Although not yet old enough to receive US Social Security benefits I do look at the SSA statements each year. In each statement they provide an estimate of how much I will receive if I choose to start receiving benefits at various ages (e.g., 62, 67, and 70).

According to each yearly statement the estimated amount I would get if I elected to start getting benefits at age 62 goes up. Here is a chart of the increases for the past several years:

2014     2.48%
2015     5.73%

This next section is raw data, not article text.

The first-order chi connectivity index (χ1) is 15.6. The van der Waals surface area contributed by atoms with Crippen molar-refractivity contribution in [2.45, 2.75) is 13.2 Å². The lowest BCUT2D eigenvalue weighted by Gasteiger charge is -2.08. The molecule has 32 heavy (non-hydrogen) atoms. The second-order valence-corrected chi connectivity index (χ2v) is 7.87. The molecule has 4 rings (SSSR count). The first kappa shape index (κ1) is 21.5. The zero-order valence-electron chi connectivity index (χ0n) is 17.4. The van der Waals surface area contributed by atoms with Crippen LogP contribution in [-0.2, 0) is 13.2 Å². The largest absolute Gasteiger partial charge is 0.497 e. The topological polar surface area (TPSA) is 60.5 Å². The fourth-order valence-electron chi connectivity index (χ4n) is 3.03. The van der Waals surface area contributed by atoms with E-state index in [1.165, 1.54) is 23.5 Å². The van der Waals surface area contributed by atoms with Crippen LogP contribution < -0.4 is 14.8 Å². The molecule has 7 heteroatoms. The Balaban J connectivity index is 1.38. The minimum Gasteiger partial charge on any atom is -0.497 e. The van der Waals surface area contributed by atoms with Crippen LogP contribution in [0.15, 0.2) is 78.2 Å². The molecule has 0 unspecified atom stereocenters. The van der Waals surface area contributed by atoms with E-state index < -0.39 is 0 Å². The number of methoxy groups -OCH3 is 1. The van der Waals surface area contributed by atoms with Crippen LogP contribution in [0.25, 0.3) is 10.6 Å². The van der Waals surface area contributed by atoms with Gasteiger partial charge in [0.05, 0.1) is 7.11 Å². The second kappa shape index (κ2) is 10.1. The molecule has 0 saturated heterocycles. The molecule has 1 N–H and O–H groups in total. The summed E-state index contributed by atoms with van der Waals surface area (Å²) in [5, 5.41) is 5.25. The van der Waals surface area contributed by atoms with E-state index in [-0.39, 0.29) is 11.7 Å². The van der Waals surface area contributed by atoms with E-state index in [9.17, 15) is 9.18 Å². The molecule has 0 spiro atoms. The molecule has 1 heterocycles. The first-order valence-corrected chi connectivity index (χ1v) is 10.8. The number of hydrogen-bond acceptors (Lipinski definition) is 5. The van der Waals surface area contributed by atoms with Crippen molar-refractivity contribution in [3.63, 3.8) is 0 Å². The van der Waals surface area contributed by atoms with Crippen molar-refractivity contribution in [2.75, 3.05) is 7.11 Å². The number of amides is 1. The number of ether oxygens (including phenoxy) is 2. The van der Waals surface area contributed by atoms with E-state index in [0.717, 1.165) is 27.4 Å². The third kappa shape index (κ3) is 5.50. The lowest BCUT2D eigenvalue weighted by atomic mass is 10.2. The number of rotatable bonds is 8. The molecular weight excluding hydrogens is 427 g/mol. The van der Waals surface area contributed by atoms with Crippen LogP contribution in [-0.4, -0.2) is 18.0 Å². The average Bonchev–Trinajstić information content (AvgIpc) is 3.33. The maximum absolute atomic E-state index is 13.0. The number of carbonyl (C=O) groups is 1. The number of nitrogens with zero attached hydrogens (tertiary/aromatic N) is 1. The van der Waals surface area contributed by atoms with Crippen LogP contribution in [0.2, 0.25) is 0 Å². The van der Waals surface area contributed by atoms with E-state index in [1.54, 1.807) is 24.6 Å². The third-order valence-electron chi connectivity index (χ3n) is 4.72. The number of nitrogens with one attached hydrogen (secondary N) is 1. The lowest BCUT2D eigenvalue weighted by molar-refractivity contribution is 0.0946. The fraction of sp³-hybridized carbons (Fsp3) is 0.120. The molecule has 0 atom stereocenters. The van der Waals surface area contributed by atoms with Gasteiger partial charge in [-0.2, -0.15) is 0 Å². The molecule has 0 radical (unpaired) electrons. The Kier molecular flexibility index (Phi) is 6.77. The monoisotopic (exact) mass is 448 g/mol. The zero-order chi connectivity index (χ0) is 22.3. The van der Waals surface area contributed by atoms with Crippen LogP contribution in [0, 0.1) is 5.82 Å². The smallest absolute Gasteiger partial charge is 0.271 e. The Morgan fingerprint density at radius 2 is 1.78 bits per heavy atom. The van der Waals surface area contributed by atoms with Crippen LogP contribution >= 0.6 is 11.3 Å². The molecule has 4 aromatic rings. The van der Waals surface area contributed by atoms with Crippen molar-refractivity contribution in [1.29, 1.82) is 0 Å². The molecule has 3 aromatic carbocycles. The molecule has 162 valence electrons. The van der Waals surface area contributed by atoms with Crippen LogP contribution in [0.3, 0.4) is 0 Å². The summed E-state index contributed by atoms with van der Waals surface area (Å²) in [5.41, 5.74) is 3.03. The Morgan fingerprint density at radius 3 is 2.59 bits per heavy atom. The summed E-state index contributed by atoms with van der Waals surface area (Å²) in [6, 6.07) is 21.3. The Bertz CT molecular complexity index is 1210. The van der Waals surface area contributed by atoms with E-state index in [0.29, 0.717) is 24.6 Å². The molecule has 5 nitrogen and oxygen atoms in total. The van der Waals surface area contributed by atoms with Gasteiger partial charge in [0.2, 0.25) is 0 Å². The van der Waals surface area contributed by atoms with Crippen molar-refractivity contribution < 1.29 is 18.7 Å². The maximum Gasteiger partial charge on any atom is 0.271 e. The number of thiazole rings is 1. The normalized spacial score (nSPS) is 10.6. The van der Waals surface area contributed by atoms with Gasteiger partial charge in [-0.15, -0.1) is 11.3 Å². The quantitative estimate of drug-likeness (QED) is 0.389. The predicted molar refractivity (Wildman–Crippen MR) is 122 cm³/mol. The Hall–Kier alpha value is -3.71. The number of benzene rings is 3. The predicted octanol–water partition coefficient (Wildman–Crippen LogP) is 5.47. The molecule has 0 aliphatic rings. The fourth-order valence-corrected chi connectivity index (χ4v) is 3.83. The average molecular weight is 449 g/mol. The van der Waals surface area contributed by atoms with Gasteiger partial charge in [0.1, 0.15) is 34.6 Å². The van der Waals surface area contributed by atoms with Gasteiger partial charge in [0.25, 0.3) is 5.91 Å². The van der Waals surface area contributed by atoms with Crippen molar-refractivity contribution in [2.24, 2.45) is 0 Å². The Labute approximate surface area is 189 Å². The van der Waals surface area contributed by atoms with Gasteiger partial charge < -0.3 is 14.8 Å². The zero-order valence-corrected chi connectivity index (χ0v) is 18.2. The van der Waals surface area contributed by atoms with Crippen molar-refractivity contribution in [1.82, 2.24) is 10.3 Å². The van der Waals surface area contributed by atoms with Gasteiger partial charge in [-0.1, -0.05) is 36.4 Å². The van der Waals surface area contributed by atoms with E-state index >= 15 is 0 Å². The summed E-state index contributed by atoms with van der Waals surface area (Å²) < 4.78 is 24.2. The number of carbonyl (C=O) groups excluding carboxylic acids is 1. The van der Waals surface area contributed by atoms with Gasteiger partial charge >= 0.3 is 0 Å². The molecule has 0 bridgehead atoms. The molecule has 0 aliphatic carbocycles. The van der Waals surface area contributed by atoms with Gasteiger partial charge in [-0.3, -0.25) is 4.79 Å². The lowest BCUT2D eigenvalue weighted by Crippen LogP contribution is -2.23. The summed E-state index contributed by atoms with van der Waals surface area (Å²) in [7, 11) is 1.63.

2016     0.90%
2017     4.17%
2018     0.17%
2019     3.54%
2020     3.64%
2021    11.02%
2022     0.24%

My income over this period is quite stable, with only very small increases each year.

The increase in 2018 is practically zero while the increase in 2021 is 11%. Why do the increases vary so much from year to year?

1 Answer 1


Since 1975, Social Security's general benefit increases have been based on increases in the cost of living, as measured by the Consumer Price Index. We call such increases Cost-Of-Living Adjustments, or COLAs.

Source: https://www.ssa.gov/oact/cola/colasummary.html


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